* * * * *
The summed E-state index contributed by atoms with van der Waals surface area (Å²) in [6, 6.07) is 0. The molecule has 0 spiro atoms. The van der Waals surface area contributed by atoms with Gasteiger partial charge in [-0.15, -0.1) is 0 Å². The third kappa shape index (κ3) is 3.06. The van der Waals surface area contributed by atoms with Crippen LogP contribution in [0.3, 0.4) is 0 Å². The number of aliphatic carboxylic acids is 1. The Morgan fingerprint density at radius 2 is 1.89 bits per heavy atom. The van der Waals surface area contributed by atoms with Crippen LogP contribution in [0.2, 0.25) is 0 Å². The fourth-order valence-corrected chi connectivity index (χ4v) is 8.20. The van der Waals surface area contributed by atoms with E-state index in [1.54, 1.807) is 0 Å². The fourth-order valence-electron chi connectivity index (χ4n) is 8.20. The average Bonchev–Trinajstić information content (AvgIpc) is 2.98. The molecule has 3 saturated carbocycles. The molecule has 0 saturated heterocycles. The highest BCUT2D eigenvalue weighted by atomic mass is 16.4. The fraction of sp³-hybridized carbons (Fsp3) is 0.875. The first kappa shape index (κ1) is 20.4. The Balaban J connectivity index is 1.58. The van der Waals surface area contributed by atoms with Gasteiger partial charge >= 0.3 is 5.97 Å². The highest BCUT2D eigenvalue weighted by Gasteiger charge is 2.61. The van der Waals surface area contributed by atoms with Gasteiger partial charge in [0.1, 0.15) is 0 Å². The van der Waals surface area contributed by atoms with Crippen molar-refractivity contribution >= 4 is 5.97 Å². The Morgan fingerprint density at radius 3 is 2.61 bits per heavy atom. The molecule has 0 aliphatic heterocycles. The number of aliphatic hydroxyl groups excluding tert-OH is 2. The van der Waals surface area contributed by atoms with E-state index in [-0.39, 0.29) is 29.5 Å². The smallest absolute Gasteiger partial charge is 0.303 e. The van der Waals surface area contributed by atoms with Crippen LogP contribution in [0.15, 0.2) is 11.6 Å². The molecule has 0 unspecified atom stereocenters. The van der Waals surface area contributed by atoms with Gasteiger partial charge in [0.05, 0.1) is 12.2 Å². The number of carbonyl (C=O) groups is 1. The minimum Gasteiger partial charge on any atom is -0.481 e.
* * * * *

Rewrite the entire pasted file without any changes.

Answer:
The summed E-state index contributed by atoms with van der Waals surface area (Å²) in [6, 6.07) is 0. The molecule has 0 spiro atoms. The van der Waals surface area contributed by atoms with Gasteiger partial charge in [-0.15, -0.1) is 0 Å². The third kappa shape index (κ3) is 3.06. The van der Waals surface area contributed by atoms with Crippen LogP contribution in [0.3, 0.4) is 0 Å². The number of aliphatic carboxylic acids is 1. The Morgan fingerprint density at radius 2 is 1.89 bits per heavy atom. The van der Waals surface area contributed by atoms with Crippen LogP contribution in [0.2, 0.25) is 0 Å². The fourth-order valence-corrected chi connectivity index (χ4v) is 8.20. The van der Waals surface area contributed by atoms with E-state index in [1.54, 1.807) is 0 Å². The fourth-order valence-electron chi connectivity index (χ4n) is 8.20. The average Bonchev–Trinajstić information content (AvgIpc) is 2.98. The molecule has 3 saturated carbocycles. The molecule has 0 saturated heterocycles. The highest BCUT2D eigenvalue weighted by atomic mass is 16.4. The fraction of sp³-hybridized carbons (Fsp3) is 0.875. The first kappa shape index (κ1) is 20.4. The Balaban J connectivity index is 1.58. The van der Waals surface area contributed by atoms with Gasteiger partial charge >= 0.3 is 5.97 Å². The highest BCUT2D eigenvalue weighted by Gasteiger charge is 2.61. The van der Waals surface area contributed by atoms with Gasteiger partial charge in [0.1, 0.15) is 0 Å². The van der Waals surface area contributed by atoms with Crippen molar-refractivity contribution >= 4 is 5.97 Å². The Morgan fingerprint density at radius 3 is 2.61 bits per heavy atom. The molecule has 0 aliphatic heterocycles. The number of aliphatic hydroxyl groups excluding tert-OH is 2. The van der Waals surface area contributed by atoms with E-state index in [-0.39, 0.29) is 29.5 Å². The smallest absolute Gasteiger partial charge is 0.303 e. The van der Waals surface area contributed by atoms with Crippen LogP contribution in [0.15, 0.2) is 11.6 Å². The molecule has 0 unspecified atom stereocenters. The van der Waals surface area contributed by atoms with Gasteiger partial charge in [0.05, 0.1) is 12.2 Å². The number of carbonyl (C=O) groups is 1. The minimum Gasteiger partial charge on any atom is -0.481 e.